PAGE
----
Ex Wapiti Run included IMTs, followed by a regrouping and deployment of two CSSTs. IMTs was a challenging bull-ring event at Cowley Beach, which had platoons complete stands including fighting patrols, ambushes, Vital Asset Protection, Area Defence, boat patrols, a Vehicle Check Point and a stores-carry-in-soft-sand challenge. LT J Smith and SGT McAnelly’s platoon was particularly noted for its team work and professionalism. The CSST deployment to Townsville Field Training Area was a bit more familiar and, while the Sqn was split, it built on the basic skills we all practiced during Ex Mammoth Walk. Everyone learnt a lot and, by the end, the transport platoons in each CSST were looking sharp. Some unusual CPs were also trialled by each of the troops. One troop opted for a converted unimog (aka ‘Supermog’) and the other opted for a converted GWagon Carry-all. Both worked well, but the GWagon version was best suited to mini-LTs and the Unimog version had a few access issues, providing solid entertainment when combined with awkward body armour, shaggy dog camouflage and low light.

Ex Wapiti Run shaggy dog Mack.

On returning to the unit, there was still plenty to do with one exercise left to go and multiple courses still to squeeze in, on top of the usual steady stream of tasks. We did break up the work with a great end of year co*cktail party to celebrate the year’s achievements. It was a great evening with an eloquent speech from LT J Smith.

Par Oneri - Australian Army Transport ONERI - Issue 48...6 Par Oneri - Australian Army Transport Journal Head of Corps 2016 Brigadier Cameron - [PDF Document] (68)

68 Par Oneri - Australian Army Transport Journal

Ex Brolga Run in October tested patience at times with some tricky communications issues, but at least this time we had more drivers than you could poke a stick at. As usual all challenges were overcome and the warfighters got what they needed. Some difficult driving was also conducted with an outstanding creek-crossing proving quite a challenge for a few mack trucks with loaded 20T trailers. Many lessons were learnt, but despite a few hiccups, the Sqn continued its magic.

It’s been a huge year. In addition to completing more than 300 driver tasks and four field exercises, we also managed to complete 22 drivers courses. Yes, 22. As ever, the squadron has proven Equal to the Task of Carrying the 3rd Brigade. 2017 promises to be at least as challenging, but after a good end of year rest it’s unlikely to phase 9 Tpt Sqn.

10 Transport SquadronLT Damien Harbison, 27 Troop Commander, 10 Transport Squadron

Basics to BrolgaThis year at 10 Transport Squadron we farewelled some fantastic full time and part time staff and welcomed some new blood into the Squadron. We said goodbye to our OC Major Viv Law and OPSWO WO2 Callan Ford and welcomed Major Andrew Diong and WO2 Jane Swenson. As much as things change they stay the same and WO2 Swenson was keen to see how a part time Unit operated. This meant a return to basics and practising the drills; deployment procedures, cam and concealment of vehicles, convoy discipline and vehicle preparation.

I for one have always been a subscriber of the “brilliant at the basic’s” motto, and a fan of legendary American NFL coach Vince Lombardi, whose dedication to going over the basics with professional players (to the point of introducing them to the football “Gentlemen, this is a football…”) at the start of each season, saw him gain unprecedented success over many years. So I was pleased to see Squadron members running the drills with persistence and tenacity, which has allowed many to grow in competence and in turn confidence.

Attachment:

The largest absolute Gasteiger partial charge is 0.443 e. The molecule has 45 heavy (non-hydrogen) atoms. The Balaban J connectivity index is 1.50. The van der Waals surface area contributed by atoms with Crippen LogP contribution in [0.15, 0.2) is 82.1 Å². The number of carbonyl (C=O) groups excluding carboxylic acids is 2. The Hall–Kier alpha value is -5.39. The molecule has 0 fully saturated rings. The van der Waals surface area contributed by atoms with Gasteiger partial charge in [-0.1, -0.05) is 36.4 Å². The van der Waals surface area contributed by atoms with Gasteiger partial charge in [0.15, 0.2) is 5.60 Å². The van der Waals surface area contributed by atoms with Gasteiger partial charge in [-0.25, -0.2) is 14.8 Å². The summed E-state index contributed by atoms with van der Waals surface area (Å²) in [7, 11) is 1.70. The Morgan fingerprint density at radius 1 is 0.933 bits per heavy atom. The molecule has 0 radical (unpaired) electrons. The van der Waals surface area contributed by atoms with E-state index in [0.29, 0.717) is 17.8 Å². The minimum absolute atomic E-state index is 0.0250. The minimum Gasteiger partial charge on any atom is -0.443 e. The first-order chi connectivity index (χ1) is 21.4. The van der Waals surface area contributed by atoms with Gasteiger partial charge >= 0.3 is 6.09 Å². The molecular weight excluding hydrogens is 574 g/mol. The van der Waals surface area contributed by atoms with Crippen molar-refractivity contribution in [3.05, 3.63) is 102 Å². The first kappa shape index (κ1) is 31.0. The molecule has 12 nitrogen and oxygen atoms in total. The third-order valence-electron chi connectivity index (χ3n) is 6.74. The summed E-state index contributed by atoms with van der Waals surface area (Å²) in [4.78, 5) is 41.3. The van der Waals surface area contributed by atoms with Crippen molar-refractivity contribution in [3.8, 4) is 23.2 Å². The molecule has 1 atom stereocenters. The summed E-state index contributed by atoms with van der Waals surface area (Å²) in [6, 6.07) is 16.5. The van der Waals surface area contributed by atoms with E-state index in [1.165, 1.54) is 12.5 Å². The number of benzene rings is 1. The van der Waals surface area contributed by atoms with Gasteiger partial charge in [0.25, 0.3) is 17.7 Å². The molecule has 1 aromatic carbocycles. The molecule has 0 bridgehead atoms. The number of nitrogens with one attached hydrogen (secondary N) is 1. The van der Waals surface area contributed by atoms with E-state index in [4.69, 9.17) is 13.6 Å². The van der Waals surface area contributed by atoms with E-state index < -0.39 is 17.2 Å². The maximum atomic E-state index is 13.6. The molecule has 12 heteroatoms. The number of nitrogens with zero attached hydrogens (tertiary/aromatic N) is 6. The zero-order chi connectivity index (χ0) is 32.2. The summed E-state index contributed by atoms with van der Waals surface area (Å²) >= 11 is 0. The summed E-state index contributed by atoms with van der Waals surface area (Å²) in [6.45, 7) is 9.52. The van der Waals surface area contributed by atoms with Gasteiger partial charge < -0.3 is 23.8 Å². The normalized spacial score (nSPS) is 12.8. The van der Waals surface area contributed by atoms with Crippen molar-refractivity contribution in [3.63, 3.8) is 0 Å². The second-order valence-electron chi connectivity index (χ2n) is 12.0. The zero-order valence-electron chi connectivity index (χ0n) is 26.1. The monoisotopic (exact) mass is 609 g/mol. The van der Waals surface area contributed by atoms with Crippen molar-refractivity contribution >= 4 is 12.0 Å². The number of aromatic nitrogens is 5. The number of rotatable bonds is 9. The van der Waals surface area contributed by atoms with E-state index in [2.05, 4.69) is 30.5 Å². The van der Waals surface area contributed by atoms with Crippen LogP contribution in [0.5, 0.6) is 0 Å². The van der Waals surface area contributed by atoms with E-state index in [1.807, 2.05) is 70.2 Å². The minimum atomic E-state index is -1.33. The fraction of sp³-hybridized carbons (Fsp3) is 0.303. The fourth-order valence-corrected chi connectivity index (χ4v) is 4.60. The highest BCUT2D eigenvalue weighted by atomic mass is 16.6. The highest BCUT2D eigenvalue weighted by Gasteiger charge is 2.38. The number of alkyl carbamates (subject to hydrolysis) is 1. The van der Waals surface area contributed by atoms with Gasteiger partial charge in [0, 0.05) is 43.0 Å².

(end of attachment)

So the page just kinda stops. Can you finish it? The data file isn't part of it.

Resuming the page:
Further to a focus on the fundamentals, has been the building of the relationship between us and 10 Light Horse. As more and more of our members gain qualifications as PMV Drivers, 10 Light Horse have agreed to not only work with us to provide training and crew commanders, but offer us the opportunity to use PMV’s to conduct our own training, convoy drives and ultimately incorporate them into CSST operations leading up to exercise ‘Brolga Run’. The use of PMV’s within 10 Transport has added greater depth and dimension to our tactical and security configurations. It has also given the Squadron members new opportunities for learning, made us more relevant to the modern battlespace and is a real morale booster for all Squadron members.

Moving forward, 2017 looks to be busier than ever with Hamel looming and preparation for it a high priority. I’m not sure I’ll be introducing the Troop members to “A Truck” at the start of next year, but the focus for us will be to continue working on the basics, remaining flexible and open to change and building on the relationships already forged in 2016.

Par Oneri - Australian Army Transport ONERI - Issue 48...6 Par Oneri - Australian Army Transport Journal Head of Corps 2016 Brigadier Cameron - [PDF Document] (69)

69Par Oneri - Australian Army Transport Journal

12th Transport Squadron, 1st Combat Service Support BattalionCAPT Harry Bowen

Whilst soldiers of the 12th Transport Squadron would liked to have spent the year playing sport, fishing and enjoying the tropical sunshine of the Top End, they instead headed south to participate in Exercise HAMEL 2016 and the suite of lead up exercises. Fortunately their cold and wet weather gear proved serviceable in the freezing, muddy bog that is Cultana.

2016 saw the Squadron hit the ground with all wheels rolling. Under the command of Major Geoff Price, the Squadron maintained a Cargo Troop, a Heavy Lift Troop, and a PMV Troop as the 1st Brigade continued its journey along the Road to Hamel. This was the first chance for the Squadron to conduct back-to-back exercises in the Readying phase since its induction into 1 CSSB in 2015. The Squadron’s diverse capability was in high demand, with the Kenworth and Mack Super-Liners being first out of the gate, closely followed by the PMV-Bushmasters and the tried and tested Mack R-Series fleet.